UPDATE: According to the Nationals’ official Twitter feed, Strasburg has been optioned to Double-A Harrisburg. That’s that.
SATURDAY, 8:39pm: Stephen Strasburg just wrapped up what could be his last start of the spring with the Nationals.
He got off to a bit of a rough start, serving up a solo home run to Cardinals shortstop prospect Tyler Greene on the first pitch of the game — the first run he has allowed this spring — followed by a one-out home run by Allen Craig. But after that? Strasburg struck out seven of the final 12 batters he faced.
Strasburg’s final line for the night: 4 IP, 4 H, 2 ER, 0 BB, 8 Ks
The 21-year-old has a 2.00 ERA and a 12/1 K/BB ratio in nine innings pitched this spring.
Those are some pretty darn impressive numbers, but Mark Zuckerman of Nats Insider has what could oddly qualify to be the doozy of them all:
In three spring
starts totaling nine innings, Strasburg has not recorded a flyout. 13
groundouts, 1 popout, 12 strikeouts.
Wow. Strasburg might start the season in the minor leagues, but you can pretty much mark it down that he’ll main attraction in Washington by June.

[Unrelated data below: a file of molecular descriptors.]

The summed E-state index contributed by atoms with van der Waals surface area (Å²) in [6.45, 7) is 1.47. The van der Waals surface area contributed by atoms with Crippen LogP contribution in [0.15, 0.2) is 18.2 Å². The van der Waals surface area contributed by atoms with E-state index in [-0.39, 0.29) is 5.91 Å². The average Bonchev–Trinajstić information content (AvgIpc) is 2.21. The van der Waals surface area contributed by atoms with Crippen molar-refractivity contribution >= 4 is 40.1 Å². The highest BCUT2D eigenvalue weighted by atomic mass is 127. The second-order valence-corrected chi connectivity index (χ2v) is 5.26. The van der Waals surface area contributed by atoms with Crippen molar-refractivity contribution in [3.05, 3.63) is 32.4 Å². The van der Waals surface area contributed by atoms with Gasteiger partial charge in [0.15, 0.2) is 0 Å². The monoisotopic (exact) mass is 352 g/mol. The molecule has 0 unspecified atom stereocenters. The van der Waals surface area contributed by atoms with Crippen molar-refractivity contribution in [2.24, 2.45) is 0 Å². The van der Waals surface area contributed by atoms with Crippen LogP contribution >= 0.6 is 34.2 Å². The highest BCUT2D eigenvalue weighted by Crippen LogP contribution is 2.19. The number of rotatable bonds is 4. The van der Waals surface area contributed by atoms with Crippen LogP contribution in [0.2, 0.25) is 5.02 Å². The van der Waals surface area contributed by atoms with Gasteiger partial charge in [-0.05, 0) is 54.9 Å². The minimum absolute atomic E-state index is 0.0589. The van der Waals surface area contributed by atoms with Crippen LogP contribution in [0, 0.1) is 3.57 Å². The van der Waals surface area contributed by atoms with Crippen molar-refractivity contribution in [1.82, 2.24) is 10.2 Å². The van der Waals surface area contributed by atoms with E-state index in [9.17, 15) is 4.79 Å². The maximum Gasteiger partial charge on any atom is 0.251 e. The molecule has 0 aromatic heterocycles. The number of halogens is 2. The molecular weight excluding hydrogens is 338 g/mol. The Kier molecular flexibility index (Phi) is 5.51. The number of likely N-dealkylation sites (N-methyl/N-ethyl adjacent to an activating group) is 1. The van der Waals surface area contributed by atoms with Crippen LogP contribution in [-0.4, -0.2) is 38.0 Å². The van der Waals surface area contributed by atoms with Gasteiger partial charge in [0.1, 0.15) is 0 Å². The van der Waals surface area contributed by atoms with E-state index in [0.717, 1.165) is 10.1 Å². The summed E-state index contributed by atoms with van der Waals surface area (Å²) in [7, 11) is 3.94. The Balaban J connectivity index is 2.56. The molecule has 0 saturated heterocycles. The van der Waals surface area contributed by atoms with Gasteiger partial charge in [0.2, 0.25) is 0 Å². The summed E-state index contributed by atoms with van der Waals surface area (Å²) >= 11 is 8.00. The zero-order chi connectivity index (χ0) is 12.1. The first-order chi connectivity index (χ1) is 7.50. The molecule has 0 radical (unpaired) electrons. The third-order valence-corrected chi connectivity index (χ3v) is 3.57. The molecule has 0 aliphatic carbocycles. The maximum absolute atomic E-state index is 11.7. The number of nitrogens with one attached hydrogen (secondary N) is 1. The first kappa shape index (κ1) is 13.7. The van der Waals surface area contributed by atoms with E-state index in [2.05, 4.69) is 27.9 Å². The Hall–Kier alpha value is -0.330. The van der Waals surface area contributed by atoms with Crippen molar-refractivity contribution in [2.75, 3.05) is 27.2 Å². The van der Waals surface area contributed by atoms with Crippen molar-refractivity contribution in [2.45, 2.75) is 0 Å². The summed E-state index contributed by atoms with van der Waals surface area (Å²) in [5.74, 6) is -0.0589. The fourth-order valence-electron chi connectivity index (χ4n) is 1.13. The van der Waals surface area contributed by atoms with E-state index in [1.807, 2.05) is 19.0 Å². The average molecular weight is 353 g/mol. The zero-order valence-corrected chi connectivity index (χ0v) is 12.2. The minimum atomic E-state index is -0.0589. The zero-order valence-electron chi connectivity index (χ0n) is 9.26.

Athletics southpaw Sean Manaea delivered his first career no-hitter against the Red Sox in a decisive 3-0 victory on Saturday night. Any thought of a perfect game was banished in the first at-bat, when Mookie Betts drew a leadoff six-pitch walk to open the first inning. From there, Manaea was nearly flawless, holding the Sox to four total baserunners and striking out 10 of 30 batters faced — a career record.
Manaea was gifted a three-run lead thanks to RBI doubles from Jed Lowrie and Stephen Piscotty and Marcus Semien‘s solo shot off of Chris Sale in the fifth inning. While the Red Sox managed to draw two walks off of Manaea, they didn’t come anywhere close to plating a run. Andrew Benintendi tried to break up the no-no in the sixth inning with an infield hit down the first base line, but strayed out of bounds and later saw his hit reversed on a call of batter interference.
Entering the ninth inning, the 26-year-old lefty was sitting at just 95 pitches through eight frames of no-hit ball. He quickly deposed Blake Swihart and Mookie Betts with a groundout and fly out, then walked Benintendi on seven pitches. Any threat the Red Sox might have posed was soon eliminated, however, as Hanley Ramirez ground into a force out to complete the no-hitter.
Manaea is the first A’s pitcher to toss a no-no since Dallas Braden’s perfect game against the Rays eight years ago. The last time the Red Sox were on the losing end of a no-hitter was also against an AL West rival, when the Mariners’ Chris Bosio clinched a 2-0 no-no on April 22, 1993. Manaea’s feat is even more outstanding given how dominant the Red Sox have looked this season: prior to Saturday’s defeat, they boasted a 17-2 record and had yet to be shut out during the regular season.